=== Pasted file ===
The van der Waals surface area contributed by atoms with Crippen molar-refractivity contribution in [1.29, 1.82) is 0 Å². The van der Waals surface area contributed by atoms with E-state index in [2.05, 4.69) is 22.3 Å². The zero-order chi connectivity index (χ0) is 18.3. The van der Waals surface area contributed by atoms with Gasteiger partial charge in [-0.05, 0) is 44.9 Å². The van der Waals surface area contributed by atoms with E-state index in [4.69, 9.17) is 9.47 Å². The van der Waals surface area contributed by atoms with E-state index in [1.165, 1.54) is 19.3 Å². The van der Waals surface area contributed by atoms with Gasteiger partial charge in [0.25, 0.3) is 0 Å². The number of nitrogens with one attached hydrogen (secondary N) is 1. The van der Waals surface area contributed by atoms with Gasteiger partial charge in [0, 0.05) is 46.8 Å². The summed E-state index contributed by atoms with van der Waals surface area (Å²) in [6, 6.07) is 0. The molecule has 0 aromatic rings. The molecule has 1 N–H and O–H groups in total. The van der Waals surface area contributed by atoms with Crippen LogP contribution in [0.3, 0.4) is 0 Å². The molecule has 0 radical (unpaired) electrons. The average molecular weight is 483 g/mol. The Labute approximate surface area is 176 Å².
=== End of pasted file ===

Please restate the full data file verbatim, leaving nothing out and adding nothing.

The van der Waals surface area contributed by atoms with Crippen molar-refractivity contribution in [1.29, 1.82) is 0 Å². The van der Waals surface area contributed by atoms with E-state index in [2.05, 4.69) is 22.3 Å². The zero-order chi connectivity index (χ0) is 18.3. The van der Waals surface area contributed by atoms with Gasteiger partial charge in [-0.05, 0) is 44.9 Å². The van der Waals surface area contributed by atoms with E-state index in [4.69, 9.17) is 9.47 Å². The van der Waals surface area contributed by atoms with E-state index in [1.165, 1.54) is 19.3 Å². The van der Waals surface area contributed by atoms with Gasteiger partial charge in [0.25, 0.3) is 0 Å². The number of nitrogens with one attached hydrogen (secondary N) is 1. The van der Waals surface area contributed by atoms with Gasteiger partial charge in [0, 0.05) is 46.8 Å². The summed E-state index contributed by atoms with van der Waals surface area (Å²) in [6, 6.07) is 0. The molecule has 0 aromatic rings. The molecule has 1 N–H and O–H groups in total. The van der Waals surface area contributed by atoms with Crippen LogP contribution in [0.3, 0.4) is 0 Å². The molecule has 0 radical (unpaired) electrons. The average molecular weight is 483 g/mol. The Labute approximate surface area is 176 Å².